Armed ViolenceNews

27 Die In Resource Linked Intercommunal Violence In Chad

A Chadian government delegation has visited the Southeast of the country ravaged by resources-related conflict.

Intercommunal conflict in Tiyo village located in Chad’s Ouaddai province in the Southeast region of the country has left 27 persons dead and four injured.

“Yesterday it was Moito, today it is Abeché, the land conflict continues to kill. For plots of land, the Chadians are killing each other! 27 inhabitants of the villages Kidji-Mira and Tiyo died this Sunday, Sept. 19. disputing an area of ​​about 25 km2, ” Mahamat Ahmat Alhabo, the country’s Minister of Justice, was quoted as saying.

On Monday, Sept. 20, it was reported that Daoud Yaya Brahim, the minister of Defense, Souleyman Abakar Adam, minister of Public Security and the minister of Justice arrived at Ouaddai capital of Abeche aboard a military helicopter to assess the situation.

Mahamat Idriss Déby Itno, the leader of the Transitional Military Council (TMC) also offered his condolences to the victims of the intercommunal conflict on Monday. 

“Following the macabre inter-community clash that occurred in Tyo in the vicinity of Abéché, we would like to offer our most sincere condolences to the families of all the victims and to wish speedy recovery to those injured,”he posted on Twitter.

In December 2020, at least eight persons were killed in intercommunal clashes in the region.

Brahim Seid Mahamat, the Governor of Ouaddai province, told Anadolu Agency that “Ouaddaian farmers clashed with Fulani herders in the locality of Dourrene located about 20 kilometers (12.4 miles) east of the city of Abeche.”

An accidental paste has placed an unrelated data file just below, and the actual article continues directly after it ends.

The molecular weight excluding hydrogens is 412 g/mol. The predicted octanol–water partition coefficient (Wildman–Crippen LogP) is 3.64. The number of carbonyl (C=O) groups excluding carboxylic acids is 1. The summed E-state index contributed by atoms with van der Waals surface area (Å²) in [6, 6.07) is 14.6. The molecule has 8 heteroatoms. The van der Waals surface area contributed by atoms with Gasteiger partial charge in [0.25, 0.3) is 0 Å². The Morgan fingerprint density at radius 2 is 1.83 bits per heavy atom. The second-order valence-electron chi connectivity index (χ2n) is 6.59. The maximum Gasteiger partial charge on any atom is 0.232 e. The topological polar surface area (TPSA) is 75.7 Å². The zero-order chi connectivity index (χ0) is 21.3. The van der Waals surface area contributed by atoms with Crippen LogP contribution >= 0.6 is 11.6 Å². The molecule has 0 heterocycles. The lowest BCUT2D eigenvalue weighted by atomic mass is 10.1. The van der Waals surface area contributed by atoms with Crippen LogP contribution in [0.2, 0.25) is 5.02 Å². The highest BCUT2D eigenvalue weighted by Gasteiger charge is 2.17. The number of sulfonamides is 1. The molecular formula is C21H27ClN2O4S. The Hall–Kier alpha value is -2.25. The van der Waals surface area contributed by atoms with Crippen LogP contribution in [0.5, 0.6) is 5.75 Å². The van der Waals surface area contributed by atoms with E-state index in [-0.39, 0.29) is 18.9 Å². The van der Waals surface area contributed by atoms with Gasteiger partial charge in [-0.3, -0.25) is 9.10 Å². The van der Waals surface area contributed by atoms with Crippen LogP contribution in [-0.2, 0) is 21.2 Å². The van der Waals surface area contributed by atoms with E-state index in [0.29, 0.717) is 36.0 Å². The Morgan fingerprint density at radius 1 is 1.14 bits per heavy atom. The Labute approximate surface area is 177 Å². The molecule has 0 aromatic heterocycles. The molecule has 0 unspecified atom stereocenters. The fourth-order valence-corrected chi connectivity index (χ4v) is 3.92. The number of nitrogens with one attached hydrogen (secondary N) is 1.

In August 2019, 37 persons were killed after violence broke out over three days in Ouaddai province.  

An International Crisis Group report in 2019 stated that intercommunal violence, particularly between Arabs and non-Arabs, has ravaged eastern Chad throughout 2019.

It added that “tensions have mostly pitted majority groups in Ouaddaï and Sila provinces against Arabs. These conflicts flow in part from established rivalries between herders and farmers but also derive from deeper identity-based competition over land, traditional authority and local political positions.”

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Murtala Abdullahi

Abdullahi Murtala is a researcher and reporter. His expertise is in conflict reporting, climate and environmental justice, and charting the security trends in Nigeria and the Lake Chad region. He founded the Goro Initiative and contributes to dialogues, publications and think-tanks that report on climate change and human security. He tweets via @murtalaibin

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